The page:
When fossil fuels are burnt, there is a release of harmful gases such as carbon dioxide, carbon monoxide, methane, SOx, and NOx, to name a few. These gases are termed greenhouse gases (GHG). 

GHGs are responsible for the global phenomenon of global warming. Global warming is marked by the global rise in temperature. When this happens, there are further repercussions as well. These may include: 

  • Rising sea levels
  • Soil erosion
  • Soil infertility
  • Damage to crops
  • Deforestation
  • Unprecedented weather patterns
  • Floods
  • Loss of crops
  • Disruption of habitats
  • Alteration of food chains
  • Destruction of ecosystems 
  • Acid rain 
  • Pollution
  • Decreased tree count 
  • Insect & pest attack 

These are some of the repercussions that are caused by the anomaly of global warming. This is mainly because there is a profuse level of interconnection between various aspects of the Earth. When there is a disruption in one aspect, the effects are reciprocated at other levels as well. 

Polyethylene and waste accumulation 

Another major problem that is caused by the use of non-biodegradable materials such as polyethylene is that it leads to waste accumulation. When this happens, the waste management systems are affected and this is reciprocated in other aspects of Earth as well. 

As per the current situation, it is already quite dense. There are more than 2 billion tons of waste generated every year. This is about 5 kgs of waste made by every person on a daily basis. 

The use of polyethylene as a raw material for bubble wrap will further exacerbate this situation mainly because of the fact that it is a non-biodegradable material. This means that it will remain in the environment for many years and will contribute to the decapacitation of wastewater systems. 

Polyethylene and health effects

The detrimental impacts of polyethylene are not just limited to the environment but are also reciprocated to human health. 

That is why there are a number of health implications that are associated with the use of polyethylene. These effects may include: 

  • Autism 
  • Cancer
  • Infertility
  • Developmental complications
  • Hormone disruptions

These effects are in line with the general trend that is seen in the case of non-biodegradable materials. Non-biodegradable materials due to their synthetic nature are known to cause a lot of health implications because they do not gel well with the natural biological systems. 

Various forms of cancer are associated with the use and consumption of non-biodegradable materials. Children are greatly affected by the prevalence of the said materials. Also, impacts such as neuro complications, hormone disruptions, and behavioural anomalies are repeatedly cited in the literature.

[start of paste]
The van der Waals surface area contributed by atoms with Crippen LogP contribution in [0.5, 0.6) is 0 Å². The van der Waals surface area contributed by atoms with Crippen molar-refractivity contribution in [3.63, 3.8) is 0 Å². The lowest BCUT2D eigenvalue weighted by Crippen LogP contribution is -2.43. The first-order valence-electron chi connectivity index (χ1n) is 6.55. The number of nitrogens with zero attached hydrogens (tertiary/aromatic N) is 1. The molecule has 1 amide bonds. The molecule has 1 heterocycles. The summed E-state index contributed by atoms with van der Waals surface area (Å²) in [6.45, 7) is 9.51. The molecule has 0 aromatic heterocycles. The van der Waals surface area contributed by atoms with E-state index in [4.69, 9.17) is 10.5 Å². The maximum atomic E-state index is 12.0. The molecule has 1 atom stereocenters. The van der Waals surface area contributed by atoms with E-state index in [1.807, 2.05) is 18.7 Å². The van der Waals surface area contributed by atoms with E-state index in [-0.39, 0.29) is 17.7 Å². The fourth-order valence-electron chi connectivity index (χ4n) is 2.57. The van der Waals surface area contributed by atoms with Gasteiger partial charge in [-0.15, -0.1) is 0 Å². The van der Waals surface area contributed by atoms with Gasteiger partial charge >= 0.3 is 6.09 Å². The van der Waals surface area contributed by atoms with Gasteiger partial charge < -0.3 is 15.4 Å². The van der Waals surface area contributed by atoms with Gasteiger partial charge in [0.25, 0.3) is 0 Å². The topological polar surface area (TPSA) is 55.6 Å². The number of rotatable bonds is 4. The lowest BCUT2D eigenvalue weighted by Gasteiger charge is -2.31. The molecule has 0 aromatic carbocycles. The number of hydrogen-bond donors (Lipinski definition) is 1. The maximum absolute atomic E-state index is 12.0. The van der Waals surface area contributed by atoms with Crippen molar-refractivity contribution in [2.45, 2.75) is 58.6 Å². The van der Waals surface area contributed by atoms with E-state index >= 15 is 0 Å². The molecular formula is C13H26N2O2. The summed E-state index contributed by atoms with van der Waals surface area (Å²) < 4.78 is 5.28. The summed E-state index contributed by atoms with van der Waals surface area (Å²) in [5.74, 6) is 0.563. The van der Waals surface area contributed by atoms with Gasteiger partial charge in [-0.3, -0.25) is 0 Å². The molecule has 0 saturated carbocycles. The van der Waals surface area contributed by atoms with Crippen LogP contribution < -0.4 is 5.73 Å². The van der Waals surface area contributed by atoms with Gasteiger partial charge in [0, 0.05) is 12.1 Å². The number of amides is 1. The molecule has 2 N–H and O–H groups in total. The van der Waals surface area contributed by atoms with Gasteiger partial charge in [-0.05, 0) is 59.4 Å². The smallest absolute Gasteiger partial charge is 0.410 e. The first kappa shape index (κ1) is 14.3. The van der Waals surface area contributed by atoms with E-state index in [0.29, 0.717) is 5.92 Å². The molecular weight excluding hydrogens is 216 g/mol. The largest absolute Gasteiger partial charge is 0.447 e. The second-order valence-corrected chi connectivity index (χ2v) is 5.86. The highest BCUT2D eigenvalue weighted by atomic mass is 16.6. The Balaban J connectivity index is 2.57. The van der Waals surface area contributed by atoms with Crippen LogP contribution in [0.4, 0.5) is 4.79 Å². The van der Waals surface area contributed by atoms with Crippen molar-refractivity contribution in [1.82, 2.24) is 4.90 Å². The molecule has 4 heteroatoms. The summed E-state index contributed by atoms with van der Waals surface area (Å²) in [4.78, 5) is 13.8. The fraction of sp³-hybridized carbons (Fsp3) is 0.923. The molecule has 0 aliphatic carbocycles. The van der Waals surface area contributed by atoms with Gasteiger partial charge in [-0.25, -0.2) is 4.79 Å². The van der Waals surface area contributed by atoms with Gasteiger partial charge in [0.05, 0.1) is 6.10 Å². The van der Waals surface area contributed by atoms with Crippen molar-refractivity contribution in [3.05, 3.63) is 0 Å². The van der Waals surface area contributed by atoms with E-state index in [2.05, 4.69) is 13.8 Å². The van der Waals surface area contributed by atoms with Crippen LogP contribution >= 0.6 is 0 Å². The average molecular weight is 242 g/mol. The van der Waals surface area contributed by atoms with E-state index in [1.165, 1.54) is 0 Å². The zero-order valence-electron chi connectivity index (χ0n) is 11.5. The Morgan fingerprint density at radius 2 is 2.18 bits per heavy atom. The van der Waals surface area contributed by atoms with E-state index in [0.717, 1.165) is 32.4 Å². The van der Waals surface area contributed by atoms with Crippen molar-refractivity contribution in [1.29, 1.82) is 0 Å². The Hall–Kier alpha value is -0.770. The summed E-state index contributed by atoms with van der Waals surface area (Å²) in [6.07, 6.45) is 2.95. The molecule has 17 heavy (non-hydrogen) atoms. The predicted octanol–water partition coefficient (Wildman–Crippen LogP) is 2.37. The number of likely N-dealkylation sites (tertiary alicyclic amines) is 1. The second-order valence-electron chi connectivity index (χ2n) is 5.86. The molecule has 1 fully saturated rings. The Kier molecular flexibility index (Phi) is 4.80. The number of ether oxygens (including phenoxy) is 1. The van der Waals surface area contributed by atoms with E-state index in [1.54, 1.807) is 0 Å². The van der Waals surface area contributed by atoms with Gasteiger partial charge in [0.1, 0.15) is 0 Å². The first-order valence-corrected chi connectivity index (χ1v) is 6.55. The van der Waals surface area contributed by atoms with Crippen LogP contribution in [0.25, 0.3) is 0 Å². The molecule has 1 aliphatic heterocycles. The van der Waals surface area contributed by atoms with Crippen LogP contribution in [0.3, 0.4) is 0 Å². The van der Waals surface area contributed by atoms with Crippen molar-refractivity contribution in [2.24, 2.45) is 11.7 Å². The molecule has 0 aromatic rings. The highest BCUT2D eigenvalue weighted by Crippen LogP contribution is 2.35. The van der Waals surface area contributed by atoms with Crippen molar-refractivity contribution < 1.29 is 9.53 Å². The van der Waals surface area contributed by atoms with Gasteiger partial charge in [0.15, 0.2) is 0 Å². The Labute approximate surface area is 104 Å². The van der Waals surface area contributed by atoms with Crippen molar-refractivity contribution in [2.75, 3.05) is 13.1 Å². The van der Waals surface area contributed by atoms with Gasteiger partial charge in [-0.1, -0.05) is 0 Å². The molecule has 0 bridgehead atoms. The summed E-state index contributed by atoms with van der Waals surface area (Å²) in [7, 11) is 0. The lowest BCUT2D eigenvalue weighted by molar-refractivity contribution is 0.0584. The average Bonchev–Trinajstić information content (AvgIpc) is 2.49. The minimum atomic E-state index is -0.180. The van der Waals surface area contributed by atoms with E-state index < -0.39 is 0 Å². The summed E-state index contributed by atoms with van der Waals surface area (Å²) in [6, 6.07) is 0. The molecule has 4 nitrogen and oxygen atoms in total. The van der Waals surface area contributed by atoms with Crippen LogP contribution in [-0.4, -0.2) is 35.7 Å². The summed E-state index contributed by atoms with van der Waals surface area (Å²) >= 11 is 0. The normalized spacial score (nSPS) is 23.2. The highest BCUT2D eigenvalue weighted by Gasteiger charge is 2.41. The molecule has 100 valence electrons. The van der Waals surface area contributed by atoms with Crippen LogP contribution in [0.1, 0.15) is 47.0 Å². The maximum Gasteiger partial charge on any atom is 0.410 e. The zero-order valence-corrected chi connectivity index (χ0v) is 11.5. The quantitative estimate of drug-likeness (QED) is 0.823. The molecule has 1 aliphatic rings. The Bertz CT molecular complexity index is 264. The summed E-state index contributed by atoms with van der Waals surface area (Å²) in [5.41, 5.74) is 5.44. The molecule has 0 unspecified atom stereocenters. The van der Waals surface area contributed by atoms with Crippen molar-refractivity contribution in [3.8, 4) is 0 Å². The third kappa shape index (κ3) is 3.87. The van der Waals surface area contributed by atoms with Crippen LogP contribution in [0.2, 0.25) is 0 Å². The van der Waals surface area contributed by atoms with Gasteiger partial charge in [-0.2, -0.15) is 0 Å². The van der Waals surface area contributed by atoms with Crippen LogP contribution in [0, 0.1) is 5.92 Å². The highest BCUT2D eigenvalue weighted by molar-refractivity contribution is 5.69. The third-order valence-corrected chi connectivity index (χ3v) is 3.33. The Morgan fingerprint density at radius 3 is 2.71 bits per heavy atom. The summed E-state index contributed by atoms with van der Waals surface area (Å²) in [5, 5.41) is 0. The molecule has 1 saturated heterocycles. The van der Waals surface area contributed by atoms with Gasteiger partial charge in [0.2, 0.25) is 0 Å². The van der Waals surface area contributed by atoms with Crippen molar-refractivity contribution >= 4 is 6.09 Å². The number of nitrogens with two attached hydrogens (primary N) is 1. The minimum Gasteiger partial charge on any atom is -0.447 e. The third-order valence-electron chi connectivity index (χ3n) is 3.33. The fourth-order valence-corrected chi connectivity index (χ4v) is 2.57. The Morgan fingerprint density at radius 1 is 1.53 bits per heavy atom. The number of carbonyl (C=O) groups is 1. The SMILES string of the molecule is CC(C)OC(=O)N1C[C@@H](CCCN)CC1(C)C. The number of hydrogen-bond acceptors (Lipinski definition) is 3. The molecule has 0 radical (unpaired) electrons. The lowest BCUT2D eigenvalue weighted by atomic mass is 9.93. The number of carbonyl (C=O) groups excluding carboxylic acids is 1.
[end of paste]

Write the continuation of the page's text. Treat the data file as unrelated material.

Can biodegradable mulch be recycled?

Consumers who are conscious of the biodegradability status of mulch also want to know if they can recycle biodegradable mulch. In many ways, recycling is a better alternative to disposal because it implies no waste at all.

As regards the question, yes it is possible to recycle biodegradable mulch. However, it may be limited mainly because the mulch may be contaminated with soil or by agrochemicals.

When biodegradable mulch is recycled, it is not needed to be made from scratch. This means that the source is not given any unnecessary burden.

Biodegradable mulch is made from plant-based materials such as sugarcane or mushrooms. When biodegradable mulch will be recycled then there would not be any burden on plant production.

This will increase the possibility of decreased use of agrochemicals such as fertilisers or pesticides.

Also, when biodegradable mulch is recycled, half of the production processes would already have been done. This means that there will be decreased energy consumption. And because energy is mostly taken from fossil fuels, it would also mean that by recycling biodegradable mulch, there will be a decrease in GHG emissions.

This may mitigate the exacerbated environmental conditions and anomalies such as global warming, deforestation, and unprecedented weather patterns.

Conclusion

It is concluded that in many ways biodegradable mulch is the solution to the agriculture plastic problem. Conventional plastic mulch is made from polyethylene (a synthetic polymer) which may have impacts on health, the environment, and various ecosystems. 

However, there are certain reservations that are associated with the use of biodegradable plastic mulch. These include the possible toxic side effects of bioplastics and the disruption of the natural order of flora and fauna. To know this better, future research is required. 

Further, recycling is possible however, it may be limited mainly because the mulch may be contaminated with soil or by agrochemicals. But, theoretically, it is possible. 

Frequently Asked Questions: Is biodegradable plastic mulch the solution to the agriculture plastic problem?

What is mulch used for?

Mulch is used mainly for saving water, suppressing weeds, and improving soil quality. 

Does biodegradable plastic mulch reduce labour costs?

Yes, it does because, unlike plastic mulch, biodegradable mulch does not need to be removed after use. 

References

  • Bandopadhyay, S., Martin-Closas, L., Pelacho, A. M., & DeBruyn, J. M. (2018). Biodegradable plastic mulch films: impacts on soil microbial communities and ecosystem functions. Frontiers in Microbiology, 9, 819.
  • Atiwesh, G., Mikhael, A., Parrish, C. C., Banoub, J., & Le, T. A. T. (2021). Environmental impact of bioplastic use: A review. Heliyon, 7(9), e07918.
  • Tokiwa, Y., Calabia, B. P., Ugwu, C. U., & Aiba, S. (2009). Biodegradability of plastics. International journal of molecular sciences, 10(9), 3722-3742.
  • Hahladakis, J. N., Velis, C. A., Weber, R., Iacovidou, E., & Purnell, P. (2018). An overview of chemical additives present in plastics: Migration, release, fate and environmental impact during their use, disposal and recycling. Journal of hazardous materials, 344, 179-199.
  • Watt, E., Picard, M., Maldonado, B., Abdelwahab, M. A., Mielewski, D. F., Drzal, L. T., … & Mohanty, A. K. (2021). Ocean plastics: environmental implications and potential routes for mitigation–a perspective. RSC advances, 11(35), 21447-21462.
  • Zimmermann, L., Dombrowski, A., Völker, C., & Wagner, M. (2020). Are bioplastics and plant-based materials safer than conventional plastics? In vitro toxicity and chemical composition. Environment international, 145, 106066.